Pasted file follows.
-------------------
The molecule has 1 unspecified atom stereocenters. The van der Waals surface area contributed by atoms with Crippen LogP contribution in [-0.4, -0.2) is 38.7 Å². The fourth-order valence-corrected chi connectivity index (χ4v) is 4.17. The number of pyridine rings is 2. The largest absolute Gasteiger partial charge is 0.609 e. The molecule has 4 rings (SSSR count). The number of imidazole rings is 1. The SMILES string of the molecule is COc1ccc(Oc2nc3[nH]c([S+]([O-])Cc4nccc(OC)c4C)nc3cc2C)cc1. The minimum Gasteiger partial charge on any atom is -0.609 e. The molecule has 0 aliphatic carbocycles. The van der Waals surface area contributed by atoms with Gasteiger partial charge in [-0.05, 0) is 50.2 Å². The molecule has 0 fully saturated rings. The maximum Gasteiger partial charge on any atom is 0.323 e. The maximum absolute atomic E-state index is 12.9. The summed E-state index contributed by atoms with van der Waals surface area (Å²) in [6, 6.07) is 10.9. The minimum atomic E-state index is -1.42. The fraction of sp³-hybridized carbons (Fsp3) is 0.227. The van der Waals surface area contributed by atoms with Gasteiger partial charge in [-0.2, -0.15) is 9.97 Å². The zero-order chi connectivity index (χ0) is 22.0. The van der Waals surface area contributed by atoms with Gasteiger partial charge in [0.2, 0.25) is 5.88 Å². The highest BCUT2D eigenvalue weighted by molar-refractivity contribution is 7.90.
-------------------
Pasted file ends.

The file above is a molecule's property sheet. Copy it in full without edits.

The molecule has 1 unspecified atom stereocenters. The van der Waals surface area contributed by atoms with Crippen LogP contribution in [-0.4, -0.2) is 38.7 Å². The fourth-order valence-corrected chi connectivity index (χ4v) is 4.17. The number of pyridine rings is 2. The largest absolute Gasteiger partial charge is 0.609 e. The molecule has 4 rings (SSSR count). The number of imidazole rings is 1. The SMILES string of the molecule is COc1ccc(Oc2nc3[nH]c([S+]([O-])Cc4nccc(OC)c4C)nc3cc2C)cc1. The minimum Gasteiger partial charge on any atom is -0.609 e. The molecule has 0 aliphatic carbocycles. The van der Waals surface area contributed by atoms with Gasteiger partial charge in [-0.05, 0) is 50.2 Å². The molecule has 0 fully saturated rings. The maximum Gasteiger partial charge on any atom is 0.323 e. The maximum absolute atomic E-state index is 12.9. The summed E-state index contributed by atoms with van der Waals surface area (Å²) in [6, 6.07) is 10.9. The minimum atomic E-state index is -1.42. The fraction of sp³-hybridized carbons (Fsp3) is 0.227. The van der Waals surface area contributed by atoms with Gasteiger partial charge in [-0.2, -0.15) is 9.97 Å². The zero-order chi connectivity index (χ0) is 22.0. The van der Waals surface area contributed by atoms with Gasteiger partial charge in [0.2, 0.25) is 5.88 Å². The highest BCUT2D eigenvalue weighted by molar-refractivity contribution is 7.90.